Posted by Transport & Business Express | 20 August 2012 | 3,390 times
But for Oando and Nigerian national Petroleum Corporation (NNPC), more motorists in Abuja have faced the prospects of being grounded by the fuel scarcity in the federal capital. Which entered day five today.
Most filling stations in the city and the satellite towns are now under lock and key, having run out of petroleum products.
Transport & Business Express can, however, confirm that NNPC and some Oando outlets still have fuel and are selling to the public.
“NNPC continues to sell and a few Oando outlets have joined,” said our correspondent monitoring the situation.
A number of transporters who spoke on how they have been coping disclosed that they now buy from the black market and recoup their expenses by increasing fares. As previously reported by Transport & Business Express, Abuja has become almost a ghost town while transport fares have doubled on some routes.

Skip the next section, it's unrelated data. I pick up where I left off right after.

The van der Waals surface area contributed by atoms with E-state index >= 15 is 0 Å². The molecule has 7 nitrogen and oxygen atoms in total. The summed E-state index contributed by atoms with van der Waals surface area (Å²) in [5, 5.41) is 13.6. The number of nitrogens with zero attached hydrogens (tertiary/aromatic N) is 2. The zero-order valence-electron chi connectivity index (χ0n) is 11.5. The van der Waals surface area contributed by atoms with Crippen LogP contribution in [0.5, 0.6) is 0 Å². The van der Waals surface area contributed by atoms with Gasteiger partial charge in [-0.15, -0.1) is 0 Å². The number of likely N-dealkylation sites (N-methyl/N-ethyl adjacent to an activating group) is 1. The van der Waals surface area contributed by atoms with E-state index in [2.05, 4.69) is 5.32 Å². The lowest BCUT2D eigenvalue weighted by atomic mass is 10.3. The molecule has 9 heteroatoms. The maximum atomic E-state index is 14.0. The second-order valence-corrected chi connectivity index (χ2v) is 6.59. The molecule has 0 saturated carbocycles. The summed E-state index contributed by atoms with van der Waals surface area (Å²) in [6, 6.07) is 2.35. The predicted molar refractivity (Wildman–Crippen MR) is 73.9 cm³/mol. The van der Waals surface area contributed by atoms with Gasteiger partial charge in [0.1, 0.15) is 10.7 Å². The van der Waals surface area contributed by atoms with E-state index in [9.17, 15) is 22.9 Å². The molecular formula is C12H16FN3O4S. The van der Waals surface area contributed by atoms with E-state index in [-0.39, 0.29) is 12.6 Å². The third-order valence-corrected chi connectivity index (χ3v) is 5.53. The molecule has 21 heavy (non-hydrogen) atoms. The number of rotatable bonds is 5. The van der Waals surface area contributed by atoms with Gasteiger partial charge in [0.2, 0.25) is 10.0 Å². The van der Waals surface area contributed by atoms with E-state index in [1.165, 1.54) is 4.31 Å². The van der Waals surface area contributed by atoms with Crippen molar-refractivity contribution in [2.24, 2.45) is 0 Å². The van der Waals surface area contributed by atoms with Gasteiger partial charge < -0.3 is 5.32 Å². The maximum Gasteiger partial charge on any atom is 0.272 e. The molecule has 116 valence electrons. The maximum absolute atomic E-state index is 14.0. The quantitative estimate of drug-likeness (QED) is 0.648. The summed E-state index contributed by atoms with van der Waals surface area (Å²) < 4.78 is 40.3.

The localised fuel scarcity is the result of a strike by oil marketing companies, depot and jetty owners under the umbrella of Major Oil Marketers Association of Nigeria (MOMAN), Depot and Petroleum Products Marketers Association (DAPPMA), Independent Petroleum Marketers Association of Nigeria (IPMAN), and Jetties and Petroleum Tank Farms Owners of Nigeria (JEPTFON) seeking to force the Federal Government to pay their members all outstanding subsidy claims amounting to N200 billion.
The Federal Government has, however, denied the allegation, accusing the oil marketers, some of whom have been indicted in the fuel subsidy scam probe, of blackmail. A meeting with the marketers initiated by the Ministry of Finance has produced no concrete result.
*Photo courtesy tonerophotoagency.blogspot.com
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